Thus, with XQ, there are four key steps to their development agenda/competition…
Team Up – ‘Assemble your team and head off into the unknown’. With an open mind and focus on the proposed project outcomes, then a wide variety of voices can be heard and included in the work.
Discover – ‘Start by understanding young people’. A wonderful, people first, philosophy. Deploying knowledge, research and experience that so often gets buried in the political agenda or mainstream educational currency.
Design ‘…take what you’ve learned and use it to come up with audacious, unconventional, unconstrained ideas…’. Made us feel positively dizzy in the IETT office today!
Develop – ‘Map out a formidable plan for turning your…idea into reality’. From human capital, to governance, to implementation capacity – a good plan is sound thinking for any project or agenda.
Inequality in Education (IETT) has a focus on education, as you would expect. Inequality and its consequences stretch across a range of life experiences and outcomes for individuals, including education of course.
Looking through our archive recently, we came across the slides used by Tim Stacey of the Equality Trust in a recent talk he gave, which nicely encapsulates and offers insights into the evidence base for the pursuit of equality in society.
As we travel the country taking our campaign forward we often see a great book, one quarter read, abandoned on the coffee table. Thomas Piketty’s Capital in the Twenty-First Century (Trans. Arthur Goldhammer).
A master work of economic analysis, which retuns Marxian thought to the high table of discourse, we would argue, but which the average reader might fail to pursue to the end, due to its length and complexity.
Piketty’s framing propositions were developed, it can be argued, in an an earlier paper authored with Emmanuel Saez, in 1995. The Economics of Inequality is a much shorter work than his later magnum opus. (National Bureau of Economic Research, Working Paper 8467. U.S., September 2001)
Recently published as a ‘new’ book by Harvard University Press,The Economics of Inequality (Amazon.co.uk) at 160 pages or so, is a much more digestible read than Capital. It has some newly updated content and tables, although the data used to deliver argument in this new work stops in the mid-nineties of course. (Harvard University Press; July 2015)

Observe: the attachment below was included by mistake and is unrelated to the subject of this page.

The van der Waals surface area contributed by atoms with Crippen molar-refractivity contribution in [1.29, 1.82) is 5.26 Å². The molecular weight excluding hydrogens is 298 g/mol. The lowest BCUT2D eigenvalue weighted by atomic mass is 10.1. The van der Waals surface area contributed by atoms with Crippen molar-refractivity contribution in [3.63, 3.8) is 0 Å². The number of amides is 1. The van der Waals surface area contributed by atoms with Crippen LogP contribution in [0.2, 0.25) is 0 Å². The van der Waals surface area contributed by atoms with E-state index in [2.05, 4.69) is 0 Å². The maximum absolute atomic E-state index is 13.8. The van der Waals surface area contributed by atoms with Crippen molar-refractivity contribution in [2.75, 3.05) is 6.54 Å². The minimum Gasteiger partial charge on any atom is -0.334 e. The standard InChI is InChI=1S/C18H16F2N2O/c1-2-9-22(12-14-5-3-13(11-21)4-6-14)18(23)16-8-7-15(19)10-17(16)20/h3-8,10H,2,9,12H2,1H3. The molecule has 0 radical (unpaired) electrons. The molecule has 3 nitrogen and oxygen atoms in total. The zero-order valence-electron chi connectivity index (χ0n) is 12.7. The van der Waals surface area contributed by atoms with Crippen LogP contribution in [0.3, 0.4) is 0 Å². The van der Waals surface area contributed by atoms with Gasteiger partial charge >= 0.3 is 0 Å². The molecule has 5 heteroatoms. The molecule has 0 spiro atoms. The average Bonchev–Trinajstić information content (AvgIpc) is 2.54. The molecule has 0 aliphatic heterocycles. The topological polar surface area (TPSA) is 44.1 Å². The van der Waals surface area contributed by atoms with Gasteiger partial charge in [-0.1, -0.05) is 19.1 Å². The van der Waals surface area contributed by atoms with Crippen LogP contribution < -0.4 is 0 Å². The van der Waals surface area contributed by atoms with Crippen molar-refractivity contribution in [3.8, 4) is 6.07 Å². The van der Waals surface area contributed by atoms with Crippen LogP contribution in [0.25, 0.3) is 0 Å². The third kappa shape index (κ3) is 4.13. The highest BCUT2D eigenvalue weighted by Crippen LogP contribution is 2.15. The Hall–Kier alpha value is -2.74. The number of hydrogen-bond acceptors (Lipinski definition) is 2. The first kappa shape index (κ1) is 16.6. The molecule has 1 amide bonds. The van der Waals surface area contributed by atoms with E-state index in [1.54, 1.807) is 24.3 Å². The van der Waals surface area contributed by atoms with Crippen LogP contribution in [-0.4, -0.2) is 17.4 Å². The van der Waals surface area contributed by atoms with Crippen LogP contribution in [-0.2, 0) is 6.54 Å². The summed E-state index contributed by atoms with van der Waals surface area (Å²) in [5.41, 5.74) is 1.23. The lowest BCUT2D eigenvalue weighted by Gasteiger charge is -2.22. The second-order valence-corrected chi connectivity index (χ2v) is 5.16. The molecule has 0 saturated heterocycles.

In a recent New York Times book review, Inequality as it was viewed in the 90’s, the review article argues that Piketty has achieved something of a volte-face on the 1%, and their limiting effect on the economic distribution of wealth and resources.
…the most important contribution of “Capital in the Twenty-First Century” was precisely its suggestion that since then a rising share of after-tax profits in national income has indeed set us on the path back to a rentier society, in which the rich live off inherited wealth’.
The article expounds further that Piketty’s Capital‘…made a disturbing case that we are well on the way to re-establishing “patrimonial capitalism,” a society dominated by oligarchs who inherit their wealth’.
The weakness in this earlier paper, The Economics of Inequality, the reviewer argues, is that Piketty declares, in his original research with Saez, that ”…progressive taxation seems to have prevented a return to 19th-century rentier society”. We disagree. This shorter paper is still a key piece of analysis on an emerging understanding of inequality even with an anti-rentier argument, with all its concomitant impact on economics, education, property and law.
A better critique, we would argue, is that Piketty has spent another two decades researching and thinking about his core propositions and has tempered his analytical ‘oratory’ accordingly with the publication of Capital.
Do open or download Piketty’s original paper from this page and see if you agree. The paper has some interesting historical analysis on the rise of I.T. professions and their effect on wages. (Even though contemporary analysis would now hold that this view is a ‘paperless office’ proposition, which technology also failed to achieve -Ed ).